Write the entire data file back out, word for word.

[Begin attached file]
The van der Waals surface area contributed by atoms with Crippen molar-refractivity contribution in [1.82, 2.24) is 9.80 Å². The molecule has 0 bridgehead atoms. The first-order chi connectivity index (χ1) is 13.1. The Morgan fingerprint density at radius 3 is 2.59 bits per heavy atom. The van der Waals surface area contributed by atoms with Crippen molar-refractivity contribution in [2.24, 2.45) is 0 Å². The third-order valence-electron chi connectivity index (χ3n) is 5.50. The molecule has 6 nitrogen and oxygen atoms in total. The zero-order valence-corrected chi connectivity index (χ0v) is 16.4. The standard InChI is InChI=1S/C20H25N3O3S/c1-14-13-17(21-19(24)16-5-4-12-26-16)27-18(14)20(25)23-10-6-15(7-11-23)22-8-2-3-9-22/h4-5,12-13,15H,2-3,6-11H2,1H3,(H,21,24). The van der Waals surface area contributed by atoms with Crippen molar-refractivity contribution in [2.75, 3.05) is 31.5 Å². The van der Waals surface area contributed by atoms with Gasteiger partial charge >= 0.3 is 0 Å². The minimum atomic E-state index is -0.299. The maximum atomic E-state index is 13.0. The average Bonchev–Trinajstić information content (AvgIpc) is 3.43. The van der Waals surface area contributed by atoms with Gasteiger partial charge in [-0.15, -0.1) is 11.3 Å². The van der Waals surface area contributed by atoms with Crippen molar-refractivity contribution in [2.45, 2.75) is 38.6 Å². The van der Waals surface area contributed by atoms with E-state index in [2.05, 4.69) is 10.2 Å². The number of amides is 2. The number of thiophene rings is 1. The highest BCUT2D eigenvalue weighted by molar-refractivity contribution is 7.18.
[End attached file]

The van der Waals surface area contributed by atoms with Crippen molar-refractivity contribution in [1.82, 2.24) is 9.80 Å². The molecule has 0 bridgehead atoms. The first-order chi connectivity index (χ1) is 13.1. The Morgan fingerprint density at radius 3 is 2.59 bits per heavy atom. The van der Waals surface area contributed by atoms with Crippen molar-refractivity contribution in [2.24, 2.45) is 0 Å². The third-order valence-electron chi connectivity index (χ3n) is 5.50. The molecule has 6 nitrogen and oxygen atoms in total. The zero-order valence-corrected chi connectivity index (χ0v) is 16.4. The standard InChI is InChI=1S/C20H25N3O3S/c1-14-13-17(21-19(24)16-5-4-12-26-16)27-18(14)20(25)23-10-6-15(7-11-23)22-8-2-3-9-22/h4-5,12-13,15H,2-3,6-11H2,1H3,(H,21,24). The van der Waals surface area contributed by atoms with Crippen molar-refractivity contribution in [2.75, 3.05) is 31.5 Å². The van der Waals surface area contributed by atoms with Gasteiger partial charge >= 0.3 is 0 Å². The minimum atomic E-state index is -0.299. The maximum atomic E-state index is 13.0. The average Bonchev–Trinajstić information content (AvgIpc) is 3.43. The van der Waals surface area contributed by atoms with Gasteiger partial charge in [-0.15, -0.1) is 11.3 Å². The van der Waals surface area contributed by atoms with Crippen molar-refractivity contribution in [2.45, 2.75) is 38.6 Å². The van der Waals surface area contributed by atoms with E-state index in [2.05, 4.69) is 10.2 Å². The number of amides is 2. The number of thiophene rings is 1. The highest BCUT2D eigenvalue weighted by molar-refractivity contribution is 7.18.